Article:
Loudest Voice

5.5/10 Before watching “Bombshell”, I thought I would take a look at Showtime’s limited series about the rise and fall of Roger Ailes, the founder of Fox News. Over the course of seven episodes, we end up with quite the mixed bag. The best parts of this show tend to be in the first half of the season, particularly the episode centered around 9/11 entitled, “2001”. What makes the beginning of the season stronger than the end is that the show really begins to rear its ugly biases and muddle its intentions, as well as try to connect parallels to Donald Trump that are not there, in the last couple of episodes. Prior to that, the show does a solid job of focusing on Ailes and his inner workings, even if they don’t dig deep enough into what made him that man he was. The acting is phenomenal across the board with Russell Crowe totally transforming in Ailes and the underrated Sienna Miller also becoming unrecognizable as his loyal wife. Naomi Watts also stands out as Gretchen Carlson. The hair and make-up team put in Emmy worthy work here too. The supporting cast is just as strong and the production and costume design are pitch perfect. Another problem with the show is that even though it shows how bad of a man that Ailes was, it often fills in the blanks with its own fiction, taking away from the true life aspect of it all. While this is inevitable in many ways, the blanks get filled with some over the top moments. There was a solid amount of research done on this show, however, which is to be applauded. If you look into a lot of the accusations, they are very well represented in this show. One other problem is that the show often downplays real life moments on the show that don’t fit its narrative. For example, Obama’s ACORN scandal was a legitimate, large scandal (although much smaller than many of his bigger scandals like “Fast and Furious” or the IRS scandals, just to name a couple) that this show completely downplays as manufactured and no big deal, which is ludacris. The show also strangely has actors playing some Fox News personalities but then the real people shown for other ones. So we get to see the real Bill O’Reilly but an actor playing Sean Hannity. For some strange reason, we never even see Megyn Kelly outside of some old TV footage, but never as a character in the show, despite her importance. This inconsistency ended up being a distraction. Despite a lot of these problems, the show’s editing is sharp and keeps you invested. The last big problem come in the sub plots. There aren’t really any subplots outside of what happens with Beth (Roger’s wife) that runs through the season. Subplots last a couple episodes and then are discarded and forgotten about. The worst example of this is the subplot with Joe Lindsley, who almost acts like a son figure to Ailes. His subplot is short and underdeveloped and then ends as quickly as it came. All of the supporting characters who get their own subplots are underdeveloped and not on the show long enough to make an emotional difference from Annabelle Wallis to Seth MacFarlane. The episodes never run too long and with only seven episodes, this is an easy, entertaining watch. It is almost strange to call this a fun show to watch due to its disturbing, real life subject matter but as someone who enjoys politics, I did enjoy myself watching a lot of the non-sexual assault moments unfold. This is one of those shows that you definitely get something out of if you know that liberties were taken and there are some glaring issues with it but you will get to see some amazing performances and see the downfall of a perverted man who got away with what he did for far too long. They say the loudest voice in the room is generally not the strongest one and that rings true for this show as well.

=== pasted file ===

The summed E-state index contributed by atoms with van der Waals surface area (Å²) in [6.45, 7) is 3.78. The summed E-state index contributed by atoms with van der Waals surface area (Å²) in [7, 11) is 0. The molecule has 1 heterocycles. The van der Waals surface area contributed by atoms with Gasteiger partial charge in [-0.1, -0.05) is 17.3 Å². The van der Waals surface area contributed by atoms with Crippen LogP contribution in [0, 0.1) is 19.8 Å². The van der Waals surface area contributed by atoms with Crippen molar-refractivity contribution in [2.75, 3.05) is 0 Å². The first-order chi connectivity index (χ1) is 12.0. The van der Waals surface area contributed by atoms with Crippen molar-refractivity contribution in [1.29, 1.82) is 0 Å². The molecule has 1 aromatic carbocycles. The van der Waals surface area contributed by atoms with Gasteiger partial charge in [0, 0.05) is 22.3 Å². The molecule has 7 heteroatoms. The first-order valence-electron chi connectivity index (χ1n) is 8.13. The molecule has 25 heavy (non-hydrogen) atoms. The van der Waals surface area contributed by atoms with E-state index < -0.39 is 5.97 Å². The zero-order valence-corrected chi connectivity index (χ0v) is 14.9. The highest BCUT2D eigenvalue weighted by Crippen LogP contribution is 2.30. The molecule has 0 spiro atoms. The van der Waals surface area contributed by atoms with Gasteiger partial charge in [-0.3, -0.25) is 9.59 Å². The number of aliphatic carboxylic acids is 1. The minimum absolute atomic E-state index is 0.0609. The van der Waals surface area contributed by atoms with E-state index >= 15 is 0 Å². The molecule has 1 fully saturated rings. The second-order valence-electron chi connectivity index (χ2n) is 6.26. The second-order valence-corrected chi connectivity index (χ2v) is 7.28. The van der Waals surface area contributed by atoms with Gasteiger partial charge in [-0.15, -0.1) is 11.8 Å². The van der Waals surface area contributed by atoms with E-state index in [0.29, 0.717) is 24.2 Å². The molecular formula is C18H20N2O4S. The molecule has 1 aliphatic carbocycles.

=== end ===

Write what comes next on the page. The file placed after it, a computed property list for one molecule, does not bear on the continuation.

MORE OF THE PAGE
#PaleAiles / #HouseOfLards / #WantsToGetHisFoxOff / #BadLuckBrian / #SexLiesAndVideoCassettes / #NoHemo

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